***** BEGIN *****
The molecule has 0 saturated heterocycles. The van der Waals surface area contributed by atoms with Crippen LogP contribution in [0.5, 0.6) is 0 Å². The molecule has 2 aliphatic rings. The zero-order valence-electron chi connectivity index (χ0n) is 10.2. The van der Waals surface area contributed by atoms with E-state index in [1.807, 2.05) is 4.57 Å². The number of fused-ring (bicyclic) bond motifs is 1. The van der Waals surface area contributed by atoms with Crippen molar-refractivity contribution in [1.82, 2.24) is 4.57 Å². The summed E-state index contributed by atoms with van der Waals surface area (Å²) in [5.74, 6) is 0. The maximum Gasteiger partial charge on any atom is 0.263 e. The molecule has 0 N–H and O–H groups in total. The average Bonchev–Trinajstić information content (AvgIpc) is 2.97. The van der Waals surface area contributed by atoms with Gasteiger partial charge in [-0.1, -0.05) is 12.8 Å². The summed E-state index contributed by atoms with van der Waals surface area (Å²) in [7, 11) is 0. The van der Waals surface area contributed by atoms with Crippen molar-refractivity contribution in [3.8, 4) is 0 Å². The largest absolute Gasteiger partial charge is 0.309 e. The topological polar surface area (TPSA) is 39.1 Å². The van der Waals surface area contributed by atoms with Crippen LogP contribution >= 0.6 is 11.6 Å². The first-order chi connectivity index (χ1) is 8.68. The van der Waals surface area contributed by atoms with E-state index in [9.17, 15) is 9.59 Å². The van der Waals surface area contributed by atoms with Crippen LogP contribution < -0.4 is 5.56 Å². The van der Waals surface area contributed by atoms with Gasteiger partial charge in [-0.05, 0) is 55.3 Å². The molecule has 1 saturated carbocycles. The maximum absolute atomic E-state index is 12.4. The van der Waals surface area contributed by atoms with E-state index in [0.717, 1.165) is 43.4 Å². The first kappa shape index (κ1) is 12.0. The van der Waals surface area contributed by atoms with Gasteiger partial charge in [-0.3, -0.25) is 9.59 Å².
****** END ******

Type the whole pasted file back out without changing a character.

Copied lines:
The molecule has 0 saturated heterocycles. The van der Waals surface area contributed by atoms with Crippen LogP contribution in [0.5, 0.6) is 0 Å². The molecule has 2 aliphatic rings. The zero-order valence-electron chi connectivity index (χ0n) is 10.2. The van der Waals surface area contributed by atoms with E-state index in [1.807, 2.05) is 4.57 Å². The number of fused-ring (bicyclic) bond motifs is 1. The van der Waals surface area contributed by atoms with Crippen molar-refractivity contribution in [1.82, 2.24) is 4.57 Å². The summed E-state index contributed by atoms with van der Waals surface area (Å²) in [5.74, 6) is 0. The maximum Gasteiger partial charge on any atom is 0.263 e. The molecule has 0 N–H and O–H groups in total. The average Bonchev–Trinajstić information content (AvgIpc) is 2.97. The van der Waals surface area contributed by atoms with Gasteiger partial charge in [-0.1, -0.05) is 12.8 Å². The summed E-state index contributed by atoms with van der Waals surface area (Å²) in [7, 11) is 0. The van der Waals surface area contributed by atoms with Crippen molar-refractivity contribution in [3.8, 4) is 0 Å². The largest absolute Gasteiger partial charge is 0.309 e. The topological polar surface area (TPSA) is 39.1 Å². The van der Waals surface area contributed by atoms with Crippen LogP contribution >= 0.6 is 11.6 Å². The first-order chi connectivity index (χ1) is 8.68. The van der Waals surface area contributed by atoms with E-state index in [9.17, 15) is 9.59 Å². The van der Waals surface area contributed by atoms with Crippen LogP contribution < -0.4 is 5.56 Å². The van der Waals surface area contributed by atoms with Gasteiger partial charge in [-0.05, 0) is 55.3 Å². The molecule has 1 saturated carbocycles. The maximum absolute atomic E-state index is 12.4. The van der Waals surface area contributed by atoms with E-state index in [0.717, 1.165) is 43.4 Å². The first kappa shape index (κ1) is 12.0. The van der Waals surface area contributed by atoms with Gasteiger partial charge in [-0.3, -0.25) is 9.59 Å².